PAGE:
Hours passed before her tires finally touched the pavement of the interstate. The cars around her inched along, but she figured any movement was good. She’d at least been smart enough to turn off the car each time they stopped in an effort to save gas. The downside to that was she was forced to roll down her windows in the stifling Georgia heat. She forced herself to only roll them down an inch or so to keep anyone from being able to reach in and grab at her – something she’d seen plenty of on her way out of the downtown area.

The highway wound away from the city and toward farmland and wooded areas, none of which looked familiar to Beth. The sun was high in the sky, beating down from directly above her, and Beth was positively sweltering in her car. She opened her sunroof, knowing that it would only let more sun in, but would hopefully let some of the hot and humid air out and provide a little more circulation. She rummaged through her messenger bag, thankful she thought to grab a granola bar and bottle of water before she left this morning. She wasn’t hungry, not yet, but it was good to know they were there.

The cars ahead were no longer moving. Beth watched as more and more people got out of their cars, trying to glean any information from those just as clueless around them. Some even began unpacking their cars and walking, figuring that would be the only way they’d make any progress getting away from the city. The thought crossed Beth’s mind, but without any kind of map and no way of knowing how to get back home from this particular highway, she decided to stay put and hope for the best.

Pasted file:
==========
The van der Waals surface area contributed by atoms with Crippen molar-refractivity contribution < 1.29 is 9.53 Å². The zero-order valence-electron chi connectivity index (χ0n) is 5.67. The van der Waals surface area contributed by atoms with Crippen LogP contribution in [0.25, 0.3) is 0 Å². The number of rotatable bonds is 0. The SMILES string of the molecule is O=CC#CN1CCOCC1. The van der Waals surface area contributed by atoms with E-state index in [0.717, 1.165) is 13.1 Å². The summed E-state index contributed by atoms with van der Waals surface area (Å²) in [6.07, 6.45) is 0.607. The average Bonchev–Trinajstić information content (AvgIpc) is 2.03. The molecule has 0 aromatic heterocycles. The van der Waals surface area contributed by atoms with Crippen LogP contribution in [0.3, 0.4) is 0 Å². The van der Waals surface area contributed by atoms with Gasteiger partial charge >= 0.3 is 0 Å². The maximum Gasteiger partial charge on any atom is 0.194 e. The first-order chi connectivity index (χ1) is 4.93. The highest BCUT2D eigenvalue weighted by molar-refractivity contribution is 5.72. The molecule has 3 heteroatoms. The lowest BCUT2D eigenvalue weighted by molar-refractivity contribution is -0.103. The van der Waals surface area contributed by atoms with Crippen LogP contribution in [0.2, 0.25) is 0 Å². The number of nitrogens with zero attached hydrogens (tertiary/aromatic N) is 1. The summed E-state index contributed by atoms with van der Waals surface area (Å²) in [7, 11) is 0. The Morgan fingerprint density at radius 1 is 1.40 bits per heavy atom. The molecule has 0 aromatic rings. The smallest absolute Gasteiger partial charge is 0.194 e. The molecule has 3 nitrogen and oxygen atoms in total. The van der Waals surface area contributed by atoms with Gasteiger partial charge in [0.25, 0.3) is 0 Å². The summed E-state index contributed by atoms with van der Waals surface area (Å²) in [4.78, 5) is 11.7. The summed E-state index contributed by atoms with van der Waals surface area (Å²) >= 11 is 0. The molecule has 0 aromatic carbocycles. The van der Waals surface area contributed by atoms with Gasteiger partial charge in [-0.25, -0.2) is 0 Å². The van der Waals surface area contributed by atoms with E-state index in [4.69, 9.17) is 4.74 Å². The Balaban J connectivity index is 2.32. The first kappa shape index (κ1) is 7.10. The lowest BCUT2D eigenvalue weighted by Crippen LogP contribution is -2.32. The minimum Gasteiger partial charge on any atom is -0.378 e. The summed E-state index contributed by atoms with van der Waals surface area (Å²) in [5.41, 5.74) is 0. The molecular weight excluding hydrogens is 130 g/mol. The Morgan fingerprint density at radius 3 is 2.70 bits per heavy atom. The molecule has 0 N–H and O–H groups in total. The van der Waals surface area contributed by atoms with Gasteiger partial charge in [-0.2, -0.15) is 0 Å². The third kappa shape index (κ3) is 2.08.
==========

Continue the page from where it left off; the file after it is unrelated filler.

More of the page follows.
Hours had passed, and the granola bar was starting to sound awfully tempting. Then she heard them. The screams. The groans. It was like a horror movie her brother Shawn had forced her to watch, but these weren’t monsters – they were people.

‘Were’ was apparently the key word. A glance in her rearview mirror became a prolonged stare as she watched a man try to fight off another bite victim...and lose. She sat horrified, unable to look away, as the attacker ate the man...while he was still screaming for help. These were not human beings but some kind of monster, and Beth was absolutely terrified.

Beth scrunched down in her seat and sat stock still, praying that if she didn’t move, no one would see her. She was wrong.